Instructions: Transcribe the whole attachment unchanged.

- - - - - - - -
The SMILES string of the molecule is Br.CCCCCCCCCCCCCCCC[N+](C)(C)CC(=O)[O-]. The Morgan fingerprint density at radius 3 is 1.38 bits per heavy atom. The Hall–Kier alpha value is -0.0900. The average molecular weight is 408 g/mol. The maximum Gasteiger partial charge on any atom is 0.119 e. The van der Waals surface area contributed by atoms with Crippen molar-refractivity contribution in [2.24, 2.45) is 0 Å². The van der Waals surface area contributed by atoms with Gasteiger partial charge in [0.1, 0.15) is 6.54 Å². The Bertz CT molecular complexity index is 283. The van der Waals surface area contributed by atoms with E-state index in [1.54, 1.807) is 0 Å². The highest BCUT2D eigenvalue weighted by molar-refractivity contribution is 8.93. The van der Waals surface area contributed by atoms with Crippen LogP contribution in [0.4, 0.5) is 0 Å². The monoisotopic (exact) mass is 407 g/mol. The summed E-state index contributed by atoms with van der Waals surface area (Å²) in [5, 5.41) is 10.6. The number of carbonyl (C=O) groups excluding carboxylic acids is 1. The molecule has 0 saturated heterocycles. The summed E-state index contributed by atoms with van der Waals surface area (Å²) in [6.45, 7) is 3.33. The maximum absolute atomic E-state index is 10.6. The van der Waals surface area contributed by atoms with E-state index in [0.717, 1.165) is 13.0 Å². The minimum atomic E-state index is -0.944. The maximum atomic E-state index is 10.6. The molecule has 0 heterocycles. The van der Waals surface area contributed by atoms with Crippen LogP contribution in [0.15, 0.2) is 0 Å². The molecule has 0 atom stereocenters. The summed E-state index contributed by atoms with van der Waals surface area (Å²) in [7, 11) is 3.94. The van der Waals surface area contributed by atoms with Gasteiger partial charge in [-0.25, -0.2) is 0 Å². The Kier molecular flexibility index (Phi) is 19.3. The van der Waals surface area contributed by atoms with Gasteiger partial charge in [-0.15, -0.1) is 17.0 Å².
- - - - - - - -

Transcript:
The SMILES string of the molecule is Br.CCCCCCCCCCCCCCCC[N+](C)(C)CC(=O)[O-]. The Morgan fingerprint density at radius 3 is 1.38 bits per heavy atom. The Hall–Kier alpha value is -0.0900. The average molecular weight is 408 g/mol. The maximum Gasteiger partial charge on any atom is 0.119 e. The van der Waals surface area contributed by atoms with Crippen molar-refractivity contribution in [2.24, 2.45) is 0 Å². The van der Waals surface area contributed by atoms with Gasteiger partial charge in [0.1, 0.15) is 6.54 Å². The Bertz CT molecular complexity index is 283. The van der Waals surface area contributed by atoms with E-state index in [1.54, 1.807) is 0 Å². The highest BCUT2D eigenvalue weighted by molar-refractivity contribution is 8.93. The van der Waals surface area contributed by atoms with Crippen LogP contribution in [0.4, 0.5) is 0 Å². The monoisotopic (exact) mass is 407 g/mol. The summed E-state index contributed by atoms with van der Waals surface area (Å²) in [5, 5.41) is 10.6. The number of carbonyl (C=O) groups excluding carboxylic acids is 1. The molecule has 0 saturated heterocycles. The summed E-state index contributed by atoms with van der Waals surface area (Å²) in [6.45, 7) is 3.33. The maximum absolute atomic E-state index is 10.6. The van der Waals surface area contributed by atoms with E-state index in [0.717, 1.165) is 13.0 Å². The minimum atomic E-state index is -0.944. The maximum atomic E-state index is 10.6. The molecule has 0 heterocycles. The van der Waals surface area contributed by atoms with Crippen LogP contribution in [0.15, 0.2) is 0 Å². The molecule has 0 atom stereocenters. The summed E-state index contributed by atoms with van der Waals surface area (Å²) in [7, 11) is 3.94. The van der Waals surface area contributed by atoms with Gasteiger partial charge in [-0.25, -0.2) is 0 Å². The Kier molecular flexibility index (Phi) is 19.3. The van der Waals surface area contributed by atoms with Gasteiger partial charge in [-0.15, -0.1) is 17.0 Å².